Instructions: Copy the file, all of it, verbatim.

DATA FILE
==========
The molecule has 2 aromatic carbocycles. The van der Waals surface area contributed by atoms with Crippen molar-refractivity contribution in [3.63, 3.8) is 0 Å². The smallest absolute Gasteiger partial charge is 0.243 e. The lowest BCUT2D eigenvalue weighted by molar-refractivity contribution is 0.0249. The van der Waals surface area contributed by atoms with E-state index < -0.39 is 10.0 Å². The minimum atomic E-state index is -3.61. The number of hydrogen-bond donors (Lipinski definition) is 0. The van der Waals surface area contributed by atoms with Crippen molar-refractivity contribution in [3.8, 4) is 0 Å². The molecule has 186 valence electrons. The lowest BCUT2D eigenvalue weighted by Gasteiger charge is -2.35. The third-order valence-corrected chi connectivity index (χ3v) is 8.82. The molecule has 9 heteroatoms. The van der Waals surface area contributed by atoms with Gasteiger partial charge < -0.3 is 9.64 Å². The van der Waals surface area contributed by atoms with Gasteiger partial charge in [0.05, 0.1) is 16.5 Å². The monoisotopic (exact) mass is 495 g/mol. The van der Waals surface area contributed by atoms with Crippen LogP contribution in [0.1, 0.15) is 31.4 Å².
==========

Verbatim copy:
The molecule has 2 aromatic carbocycles. The van der Waals surface area contributed by atoms with Crippen molar-refractivity contribution in [3.63, 3.8) is 0 Å². The smallest absolute Gasteiger partial charge is 0.243 e. The lowest BCUT2D eigenvalue weighted by molar-refractivity contribution is 0.0249. The van der Waals surface area contributed by atoms with E-state index < -0.39 is 10.0 Å². The minimum atomic E-state index is -3.61. The number of hydrogen-bond donors (Lipinski definition) is 0. The van der Waals surface area contributed by atoms with Crippen molar-refractivity contribution in [3.8, 4) is 0 Å². The molecule has 186 valence electrons. The lowest BCUT2D eigenvalue weighted by Gasteiger charge is -2.35. The third-order valence-corrected chi connectivity index (χ3v) is 8.82. The molecule has 9 heteroatoms. The van der Waals surface area contributed by atoms with Gasteiger partial charge < -0.3 is 9.64 Å². The van der Waals surface area contributed by atoms with Gasteiger partial charge in [0.05, 0.1) is 16.5 Å². The monoisotopic (exact) mass is 495 g/mol. The van der Waals surface area contributed by atoms with Crippen LogP contribution in [0.1, 0.15) is 31.4 Å².